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I'm going to take over responsibilities from a colleague who's leaving. The colleague has told me what he earns and it's like double my salary.

He has got strengths I don't have but on the other hand I have strengths he was lacking.

My performance will be reviewed beginning of next year. So until then I will try to show my best and show which responsibilities I have taken over.

My question is how to make use of that information of my predecessor's salary to raise my own salary after the review? Tell my employer that I know?

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It's a factor to consider along with everything else, but it's not the only factor.

Experience in the company, qualifications and other things need to be taken into account.

I wouldn't outright tell anyone I know this information. Instead I would use it as a benchmark because you now know what the company is prepared to pay for these tasks and responsibilities to be covered. It gives you ballpark figures to negotiate with.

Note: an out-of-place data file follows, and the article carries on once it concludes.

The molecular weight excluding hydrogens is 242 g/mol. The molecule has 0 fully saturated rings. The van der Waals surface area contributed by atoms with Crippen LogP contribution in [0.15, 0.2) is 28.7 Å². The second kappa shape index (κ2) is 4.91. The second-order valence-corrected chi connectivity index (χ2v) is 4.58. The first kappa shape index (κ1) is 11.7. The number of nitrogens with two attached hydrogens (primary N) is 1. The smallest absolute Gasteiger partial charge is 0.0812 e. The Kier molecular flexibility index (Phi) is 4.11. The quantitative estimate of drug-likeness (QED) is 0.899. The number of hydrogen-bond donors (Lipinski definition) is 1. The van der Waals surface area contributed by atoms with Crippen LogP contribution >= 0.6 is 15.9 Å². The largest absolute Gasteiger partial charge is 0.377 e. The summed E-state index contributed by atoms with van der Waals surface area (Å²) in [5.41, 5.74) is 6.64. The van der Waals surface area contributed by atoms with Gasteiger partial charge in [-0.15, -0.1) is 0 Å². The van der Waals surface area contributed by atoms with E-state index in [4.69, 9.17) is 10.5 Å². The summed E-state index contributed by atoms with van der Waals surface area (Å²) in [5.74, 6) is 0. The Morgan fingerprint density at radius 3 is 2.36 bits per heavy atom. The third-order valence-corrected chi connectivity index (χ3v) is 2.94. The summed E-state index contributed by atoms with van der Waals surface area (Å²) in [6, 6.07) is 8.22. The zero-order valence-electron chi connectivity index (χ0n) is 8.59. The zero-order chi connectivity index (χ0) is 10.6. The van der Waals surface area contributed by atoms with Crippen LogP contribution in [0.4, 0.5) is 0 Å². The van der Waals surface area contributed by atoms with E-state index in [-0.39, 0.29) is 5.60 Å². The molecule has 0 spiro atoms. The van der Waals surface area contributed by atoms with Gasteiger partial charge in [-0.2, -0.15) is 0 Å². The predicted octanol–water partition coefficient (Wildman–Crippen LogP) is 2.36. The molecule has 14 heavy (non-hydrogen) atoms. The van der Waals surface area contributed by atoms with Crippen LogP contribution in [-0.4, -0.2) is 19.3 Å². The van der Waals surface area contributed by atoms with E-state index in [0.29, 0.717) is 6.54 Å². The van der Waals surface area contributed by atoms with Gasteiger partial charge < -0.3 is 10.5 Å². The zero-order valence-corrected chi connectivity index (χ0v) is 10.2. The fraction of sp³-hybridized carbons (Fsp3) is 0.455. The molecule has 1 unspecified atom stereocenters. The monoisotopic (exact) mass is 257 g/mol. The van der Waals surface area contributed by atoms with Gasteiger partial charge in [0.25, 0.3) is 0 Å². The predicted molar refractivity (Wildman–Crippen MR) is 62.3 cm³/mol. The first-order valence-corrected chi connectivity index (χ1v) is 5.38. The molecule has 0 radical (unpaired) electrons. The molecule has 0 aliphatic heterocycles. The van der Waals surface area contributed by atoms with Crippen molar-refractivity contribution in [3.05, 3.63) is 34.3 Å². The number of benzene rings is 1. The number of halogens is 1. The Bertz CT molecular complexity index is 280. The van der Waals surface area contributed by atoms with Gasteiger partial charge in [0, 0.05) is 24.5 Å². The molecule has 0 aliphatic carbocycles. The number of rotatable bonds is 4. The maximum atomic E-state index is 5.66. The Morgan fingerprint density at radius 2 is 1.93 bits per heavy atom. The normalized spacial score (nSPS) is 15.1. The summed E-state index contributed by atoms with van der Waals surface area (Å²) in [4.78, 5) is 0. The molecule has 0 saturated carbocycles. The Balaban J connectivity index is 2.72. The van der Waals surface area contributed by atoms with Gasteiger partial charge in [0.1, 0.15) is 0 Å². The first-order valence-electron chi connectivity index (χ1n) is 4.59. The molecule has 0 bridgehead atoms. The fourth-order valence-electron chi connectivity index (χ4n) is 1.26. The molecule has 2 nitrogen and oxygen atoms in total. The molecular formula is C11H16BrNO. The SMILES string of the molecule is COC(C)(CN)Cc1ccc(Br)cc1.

Lastly be very careful of trusting the accuracy of this sort of information. Plenty of people exaggerate to inflate their own worth in others eyes.

  • To Kilisi's nice answer I'd like to add that salary is also dependent on other factors like how likely (capable/willing) are you to switch to another job for want of better salary, what was your starting salary cf your predecessor, what is the industry benchmark for the role, to name a few. – DS R Nov 5 '18 at 10:49
  • Indeed, there could have been a bunch of extenuating circumstances to explain why one person at a company may have a higher salary (higher market rate when they were hired, longer at the company, sideways promotion, etc). It's useful to have a benchmark, but you should also check that benchmark against what the market is offering to ensure it's roughly in line with elsewhere - if you go in with the mindset that you want X amount, and it turns out X is unreasonable and nobody else is offering that much either, you might make your role a little more uncomfortable. – delinear Nov 5 '18 at 12:12

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